Ken Hough's Website

Linux For Beginners

What can be done using Linux?

Pretty well anything that can be done while using Microsoft Windows can be done via Linux, and in some cases, more easily. On my own main (Linux) PC I use 'Libre Office' (recently developed from 'Open Office') which for most purposes is an excellent alternative to the expensive Microsoft Office. 'Libre Office' includes 'Writer' (word processor), 'Calc' (spreadsheet), 'Impress' (presentation manager similar to Powerpoint), 'Draw' (sketch program), 'Base' (database manager), and 'Math' (equation editor).

'Libre Office' can read from and write to Microsoft format files and also many other formats..

I use 'Gimp' with 'UFRaw' to read and process RAW image files from both Canon and Pentax digital SLR cameras. JPEG files are even easier to manage. I can play CDs and DVDs and view TV via a digital TV card. And of course, under Linux, Internet access/email is a breeze. Antivirus software is available to run under Linux, but is not normally needed on a private Linux system.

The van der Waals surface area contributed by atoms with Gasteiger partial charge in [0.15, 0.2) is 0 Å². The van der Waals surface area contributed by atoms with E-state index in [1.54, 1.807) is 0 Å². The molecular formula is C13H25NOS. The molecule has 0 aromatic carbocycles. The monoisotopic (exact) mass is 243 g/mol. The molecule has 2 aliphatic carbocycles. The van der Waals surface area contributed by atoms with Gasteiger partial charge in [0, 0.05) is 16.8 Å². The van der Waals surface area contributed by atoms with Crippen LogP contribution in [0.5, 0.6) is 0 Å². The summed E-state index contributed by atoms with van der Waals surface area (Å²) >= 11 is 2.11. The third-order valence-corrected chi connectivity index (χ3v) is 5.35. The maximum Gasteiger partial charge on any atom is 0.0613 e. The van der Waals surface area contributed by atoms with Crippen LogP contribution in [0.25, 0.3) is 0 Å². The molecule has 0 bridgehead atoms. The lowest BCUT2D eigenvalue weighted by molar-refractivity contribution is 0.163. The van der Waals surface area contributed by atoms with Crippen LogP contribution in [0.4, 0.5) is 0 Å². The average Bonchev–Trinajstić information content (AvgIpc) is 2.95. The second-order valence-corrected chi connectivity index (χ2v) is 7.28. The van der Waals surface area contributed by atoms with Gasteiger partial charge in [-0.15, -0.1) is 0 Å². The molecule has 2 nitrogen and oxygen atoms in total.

Users of databases will find very good support under Linux.

Linux includes programming editors, compilers (for C, C++, Fortran, Java, and many more languages) and complete programming IDEs (Integrated Development Environments). All of this is of course free. If you want a home based web server, simply install 'apache' via the usual package installer. It will then be set up and ready to be accessed via a web browser using the address 'localhost'. If you wish to use PHP on your web site, simply install the apache PHP package. I use apache plus PHP locally to build my own web site and get it working properly before uploading the finished code to an Internet web site hosting service.

'Samba' is often used to enable a Linux machine to operate as a file server to a network of Windows PCs. The Windows PCs need not know that they are talking to a Linux machine. 'Samba' is described as "... the standard Windows interoperability suite of programs for Linux and Unix."

Some, but not all, Microsoft Windows applications can be run under Linux by using 'wine'. This attempts to provide a Windows API under Linux. For example, 'wine' allows me to use the Windows based software (PCR1000.exe) to run an Icom PCR1000 radio via Linux.

I could go on.....

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